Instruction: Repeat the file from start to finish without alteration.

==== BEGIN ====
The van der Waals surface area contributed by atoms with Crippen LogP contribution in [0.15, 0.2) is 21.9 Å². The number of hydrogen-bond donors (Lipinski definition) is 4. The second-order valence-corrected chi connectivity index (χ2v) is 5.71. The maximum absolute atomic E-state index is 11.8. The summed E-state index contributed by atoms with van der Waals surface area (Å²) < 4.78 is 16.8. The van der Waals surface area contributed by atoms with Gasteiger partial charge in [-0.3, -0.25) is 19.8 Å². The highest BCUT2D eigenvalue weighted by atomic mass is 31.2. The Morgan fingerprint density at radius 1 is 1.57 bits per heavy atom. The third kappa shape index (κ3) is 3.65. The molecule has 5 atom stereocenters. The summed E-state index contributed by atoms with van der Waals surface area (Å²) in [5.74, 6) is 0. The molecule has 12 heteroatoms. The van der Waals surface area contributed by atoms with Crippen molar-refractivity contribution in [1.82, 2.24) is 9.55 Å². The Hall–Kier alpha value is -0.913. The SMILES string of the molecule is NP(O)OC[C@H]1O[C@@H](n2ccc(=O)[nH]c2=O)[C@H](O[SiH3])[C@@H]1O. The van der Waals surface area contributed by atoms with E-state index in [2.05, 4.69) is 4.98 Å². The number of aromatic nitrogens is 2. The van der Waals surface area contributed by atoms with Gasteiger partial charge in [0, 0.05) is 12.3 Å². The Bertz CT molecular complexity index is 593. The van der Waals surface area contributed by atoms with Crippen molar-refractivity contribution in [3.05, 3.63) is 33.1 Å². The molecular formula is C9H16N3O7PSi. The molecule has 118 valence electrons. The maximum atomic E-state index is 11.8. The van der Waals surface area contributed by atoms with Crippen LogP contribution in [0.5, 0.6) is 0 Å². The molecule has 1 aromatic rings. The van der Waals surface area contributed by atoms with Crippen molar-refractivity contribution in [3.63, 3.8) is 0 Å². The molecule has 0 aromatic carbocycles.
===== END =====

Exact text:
The van der Waals surface area contributed by atoms with Crippen LogP contribution in [0.15, 0.2) is 21.9 Å². The number of hydrogen-bond donors (Lipinski definition) is 4. The second-order valence-corrected chi connectivity index (χ2v) is 5.71. The maximum absolute atomic E-state index is 11.8. The summed E-state index contributed by atoms with van der Waals surface area (Å²) < 4.78 is 16.8. The van der Waals surface area contributed by atoms with Gasteiger partial charge in [-0.3, -0.25) is 19.8 Å². The highest BCUT2D eigenvalue weighted by atomic mass is 31.2. The Morgan fingerprint density at radius 1 is 1.57 bits per heavy atom. The third kappa shape index (κ3) is 3.65. The molecule has 5 atom stereocenters. The summed E-state index contributed by atoms with van der Waals surface area (Å²) in [5.74, 6) is 0. The molecule has 12 heteroatoms. The van der Waals surface area contributed by atoms with Crippen molar-refractivity contribution in [1.82, 2.24) is 9.55 Å². The Hall–Kier alpha value is -0.913. The SMILES string of the molecule is NP(O)OC[C@H]1O[C@@H](n2ccc(=O)[nH]c2=O)[C@H](O[SiH3])[C@@H]1O. The van der Waals surface area contributed by atoms with E-state index in [2.05, 4.69) is 4.98 Å². The number of aromatic nitrogens is 2. The van der Waals surface area contributed by atoms with Gasteiger partial charge in [0, 0.05) is 12.3 Å². The Bertz CT molecular complexity index is 593. The van der Waals surface area contributed by atoms with Crippen molar-refractivity contribution in [3.05, 3.63) is 33.1 Å². The molecular formula is C9H16N3O7PSi. The molecule has 118 valence electrons. The maximum atomic E-state index is 11.8. The van der Waals surface area contributed by atoms with Crippen LogP contribution in [0.5, 0.6) is 0 Å². The molecule has 1 aromatic rings. The van der Waals surface area contributed by atoms with Crippen molar-refractivity contribution in [3.63, 3.8) is 0 Å². The molecule has 0 aromatic carbocycles.